Friday, January 17, 2014

Exploring a new mode of working

In discussing the changing landscape of desktop support, I've often said that the laptop and desktop will change dramatically over the next few years. That isn't really a novel concept; many industry analysts have predicted the same. In one vision of the future, the tablet and phone will merge with the laptop and desktop, providing a truly portable system. VR and AR systems such as Google Glass may further modify that future state, so that the "display" is something you wear, rather than something you put before you.

However you envision the future, "data on the desktop" will be a thing of the past. Computing will shift to the Cloud; we are already on the way there, with office applications moving to Google Apps, and other day-to-day applications moving to web-based systems. In a few years, your laptop will contain nothing; it will be a simple device that lets you connect to other systems.

We have such a device today. Google's Chromebook is a glimpse into that future state. We showed a Chromebook at last year's Technology Showcase, among other new technology devices. The Chromebook is basically a laptop that connects to a wireless network, and where you use the Chrome web browser to do your computing.


But how well can the Chromebook replace an office computer? I'll be testing this experiment over the next month or so. My intention is to use the Chromebook instead of my work laptop, using it to do all my daily tasks. Since most of my work is done via Gmail and Google Docs, this should be a fairly straightforward transition.

I've already started the experiment, and I can report a few findings:

1. Printing
In a typical laptop or desktop computer, you load drivers to talk to a printer connected to your computer, or to a printer connected to your network. But the Chromebook doesn't work quite in that way. Instead, you need to use Google CloudPrint, where you "print" to a CloudPrint system, and a printer essentially "picks up" the print job. If your printer doesn't do CloudPrint by itself, you'll need to set up another computer to do CloudPrint for you. In my case, I've set up a Raspberry Pi to do CloudPrint to our office printer. That's working very well, and adds only a few seconds whenever I print something.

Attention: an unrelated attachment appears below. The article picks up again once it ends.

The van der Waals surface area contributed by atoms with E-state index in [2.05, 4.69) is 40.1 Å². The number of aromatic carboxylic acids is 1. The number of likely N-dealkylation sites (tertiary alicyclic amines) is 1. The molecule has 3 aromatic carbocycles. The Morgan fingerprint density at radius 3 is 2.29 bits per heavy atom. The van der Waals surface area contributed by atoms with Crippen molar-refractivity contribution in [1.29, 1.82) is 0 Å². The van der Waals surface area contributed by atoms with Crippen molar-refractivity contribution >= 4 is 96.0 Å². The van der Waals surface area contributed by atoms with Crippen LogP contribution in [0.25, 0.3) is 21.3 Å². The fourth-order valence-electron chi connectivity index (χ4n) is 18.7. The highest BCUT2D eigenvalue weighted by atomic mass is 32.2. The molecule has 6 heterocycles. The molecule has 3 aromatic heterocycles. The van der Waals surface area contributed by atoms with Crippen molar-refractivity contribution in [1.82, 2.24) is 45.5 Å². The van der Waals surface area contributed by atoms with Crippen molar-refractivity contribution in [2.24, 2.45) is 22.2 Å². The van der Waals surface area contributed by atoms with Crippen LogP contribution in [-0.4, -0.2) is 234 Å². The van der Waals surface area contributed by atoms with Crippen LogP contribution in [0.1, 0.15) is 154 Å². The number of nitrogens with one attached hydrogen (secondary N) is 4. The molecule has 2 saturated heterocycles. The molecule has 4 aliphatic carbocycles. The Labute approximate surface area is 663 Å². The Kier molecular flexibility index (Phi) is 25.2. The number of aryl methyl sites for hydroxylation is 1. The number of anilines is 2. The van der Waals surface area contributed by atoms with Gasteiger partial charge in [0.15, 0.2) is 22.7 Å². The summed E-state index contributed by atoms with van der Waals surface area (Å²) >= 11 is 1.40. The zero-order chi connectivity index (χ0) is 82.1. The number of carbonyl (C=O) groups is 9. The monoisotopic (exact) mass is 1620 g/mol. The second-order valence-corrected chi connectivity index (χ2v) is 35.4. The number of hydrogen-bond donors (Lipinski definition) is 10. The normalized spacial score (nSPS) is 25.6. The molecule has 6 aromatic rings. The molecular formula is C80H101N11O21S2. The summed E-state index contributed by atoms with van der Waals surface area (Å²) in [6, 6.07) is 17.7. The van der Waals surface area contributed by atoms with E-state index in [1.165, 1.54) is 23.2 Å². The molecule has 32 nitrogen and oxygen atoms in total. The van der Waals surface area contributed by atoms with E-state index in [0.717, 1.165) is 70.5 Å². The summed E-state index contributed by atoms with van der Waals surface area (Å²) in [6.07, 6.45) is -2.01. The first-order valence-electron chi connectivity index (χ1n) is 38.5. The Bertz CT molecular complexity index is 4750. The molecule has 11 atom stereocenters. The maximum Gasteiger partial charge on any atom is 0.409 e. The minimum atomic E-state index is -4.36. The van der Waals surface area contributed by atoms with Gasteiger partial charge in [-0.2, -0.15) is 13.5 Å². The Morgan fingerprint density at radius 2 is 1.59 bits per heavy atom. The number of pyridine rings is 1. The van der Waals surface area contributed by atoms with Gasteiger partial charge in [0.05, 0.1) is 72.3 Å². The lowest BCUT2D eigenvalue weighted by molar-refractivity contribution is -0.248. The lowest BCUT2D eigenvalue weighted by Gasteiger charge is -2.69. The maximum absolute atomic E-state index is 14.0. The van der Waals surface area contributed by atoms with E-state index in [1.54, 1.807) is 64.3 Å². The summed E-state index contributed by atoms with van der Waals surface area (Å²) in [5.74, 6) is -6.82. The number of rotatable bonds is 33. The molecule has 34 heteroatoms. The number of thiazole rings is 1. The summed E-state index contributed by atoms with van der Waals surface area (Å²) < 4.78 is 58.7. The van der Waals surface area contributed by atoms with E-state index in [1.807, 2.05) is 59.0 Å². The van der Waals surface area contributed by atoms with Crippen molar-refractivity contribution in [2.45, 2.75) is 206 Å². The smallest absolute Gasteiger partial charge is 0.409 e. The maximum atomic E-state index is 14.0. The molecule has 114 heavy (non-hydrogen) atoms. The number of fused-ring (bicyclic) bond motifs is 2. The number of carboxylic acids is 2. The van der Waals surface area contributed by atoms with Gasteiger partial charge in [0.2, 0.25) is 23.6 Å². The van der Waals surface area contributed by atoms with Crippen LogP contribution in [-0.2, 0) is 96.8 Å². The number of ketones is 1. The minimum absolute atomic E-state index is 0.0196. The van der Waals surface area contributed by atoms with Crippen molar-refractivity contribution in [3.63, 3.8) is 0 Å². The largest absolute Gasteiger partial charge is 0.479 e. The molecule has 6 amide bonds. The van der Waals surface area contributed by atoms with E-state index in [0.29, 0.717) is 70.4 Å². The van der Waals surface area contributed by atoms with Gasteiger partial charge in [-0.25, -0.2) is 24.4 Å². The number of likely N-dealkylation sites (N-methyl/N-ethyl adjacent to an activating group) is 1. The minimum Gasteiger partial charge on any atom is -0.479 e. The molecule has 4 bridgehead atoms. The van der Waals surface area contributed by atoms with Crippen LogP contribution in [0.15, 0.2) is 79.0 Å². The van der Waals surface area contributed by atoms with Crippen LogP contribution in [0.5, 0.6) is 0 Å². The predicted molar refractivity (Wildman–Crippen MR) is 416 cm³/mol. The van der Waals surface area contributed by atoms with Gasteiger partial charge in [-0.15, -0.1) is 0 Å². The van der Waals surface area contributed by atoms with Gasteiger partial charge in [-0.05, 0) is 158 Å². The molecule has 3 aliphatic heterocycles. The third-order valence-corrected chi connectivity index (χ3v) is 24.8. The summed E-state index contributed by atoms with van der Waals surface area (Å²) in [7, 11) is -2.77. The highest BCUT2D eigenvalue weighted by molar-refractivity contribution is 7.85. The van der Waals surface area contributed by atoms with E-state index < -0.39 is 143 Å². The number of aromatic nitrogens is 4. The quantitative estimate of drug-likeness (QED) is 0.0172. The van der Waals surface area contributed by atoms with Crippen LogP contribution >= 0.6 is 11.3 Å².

2. Second display
I have a second monitor at work. When I'm using my regular laptop, the second monitor provides a larger "desktop" where I can do most of my work. For example, I typically do Google Docs in the larger display, while keeping an eye on Gmail in the laptop's display. So I'm using two displays to provide a single "desktop" experience. The Chromebook supports a second monitor using HDMI, the same connection that you use on your HD TV. Unfortunately, my Dell monitor doesn't support HDMI. Using an adapter cable provides a lower resolution (1024x720) on the Dell monitor, so everything is huge. Looking on message boards, I see others have this same problem. Since I don't have an HDMI monitor, I'll plan to use the Chromebook without a second display during this test. 

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